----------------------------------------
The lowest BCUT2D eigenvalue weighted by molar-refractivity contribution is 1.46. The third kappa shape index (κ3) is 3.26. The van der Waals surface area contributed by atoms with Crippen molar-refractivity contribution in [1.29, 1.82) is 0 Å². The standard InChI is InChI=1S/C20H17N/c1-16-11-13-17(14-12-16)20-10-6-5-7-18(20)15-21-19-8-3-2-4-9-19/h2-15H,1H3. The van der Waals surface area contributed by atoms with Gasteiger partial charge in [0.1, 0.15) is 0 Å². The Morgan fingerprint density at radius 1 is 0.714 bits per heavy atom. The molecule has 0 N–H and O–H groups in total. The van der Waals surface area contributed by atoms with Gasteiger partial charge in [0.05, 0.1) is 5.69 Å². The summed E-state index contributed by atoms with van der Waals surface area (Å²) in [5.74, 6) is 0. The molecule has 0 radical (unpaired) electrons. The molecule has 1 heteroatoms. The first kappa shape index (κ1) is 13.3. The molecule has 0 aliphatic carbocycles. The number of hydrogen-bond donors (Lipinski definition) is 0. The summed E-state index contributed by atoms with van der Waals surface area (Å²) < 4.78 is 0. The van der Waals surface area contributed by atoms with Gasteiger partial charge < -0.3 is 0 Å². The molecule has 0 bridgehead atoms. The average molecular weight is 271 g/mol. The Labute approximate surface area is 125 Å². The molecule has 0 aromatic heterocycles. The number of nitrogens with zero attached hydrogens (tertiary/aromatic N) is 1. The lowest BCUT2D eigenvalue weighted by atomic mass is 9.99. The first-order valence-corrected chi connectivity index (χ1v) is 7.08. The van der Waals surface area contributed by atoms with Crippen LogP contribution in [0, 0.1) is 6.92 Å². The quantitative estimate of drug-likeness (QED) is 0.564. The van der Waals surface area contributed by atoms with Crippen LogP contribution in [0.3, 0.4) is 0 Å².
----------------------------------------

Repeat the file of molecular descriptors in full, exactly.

The lowest BCUT2D eigenvalue weighted by molar-refractivity contribution is 1.46. The third kappa shape index (κ3) is 3.26. The van der Waals surface area contributed by atoms with Crippen molar-refractivity contribution in [1.29, 1.82) is 0 Å². The standard InChI is InChI=1S/C20H17N/c1-16-11-13-17(14-12-16)20-10-6-5-7-18(20)15-21-19-8-3-2-4-9-19/h2-15H,1H3. The van der Waals surface area contributed by atoms with Gasteiger partial charge in [0.1, 0.15) is 0 Å². The Morgan fingerprint density at radius 1 is 0.714 bits per heavy atom. The molecule has 0 N–H and O–H groups in total. The van der Waals surface area contributed by atoms with Gasteiger partial charge in [0.05, 0.1) is 5.69 Å². The summed E-state index contributed by atoms with van der Waals surface area (Å²) in [5.74, 6) is 0. The molecule has 0 radical (unpaired) electrons. The molecule has 1 heteroatoms. The first kappa shape index (κ1) is 13.3. The molecule has 0 aliphatic carbocycles. The number of hydrogen-bond donors (Lipinski definition) is 0. The summed E-state index contributed by atoms with van der Waals surface area (Å²) < 4.78 is 0. The van der Waals surface area contributed by atoms with Gasteiger partial charge < -0.3 is 0 Å². The molecule has 0 bridgehead atoms. The average molecular weight is 271 g/mol. The Labute approximate surface area is 125 Å². The molecule has 0 aromatic heterocycles. The number of nitrogens with zero attached hydrogens (tertiary/aromatic N) is 1. The lowest BCUT2D eigenvalue weighted by atomic mass is 9.99. The first-order valence-corrected chi connectivity index (χ1v) is 7.08. The van der Waals surface area contributed by atoms with Crippen LogP contribution in [0, 0.1) is 6.92 Å². The quantitative estimate of drug-likeness (QED) is 0.564. The van der Waals surface area contributed by atoms with Crippen LogP contribution in [0.3, 0.4) is 0 Å².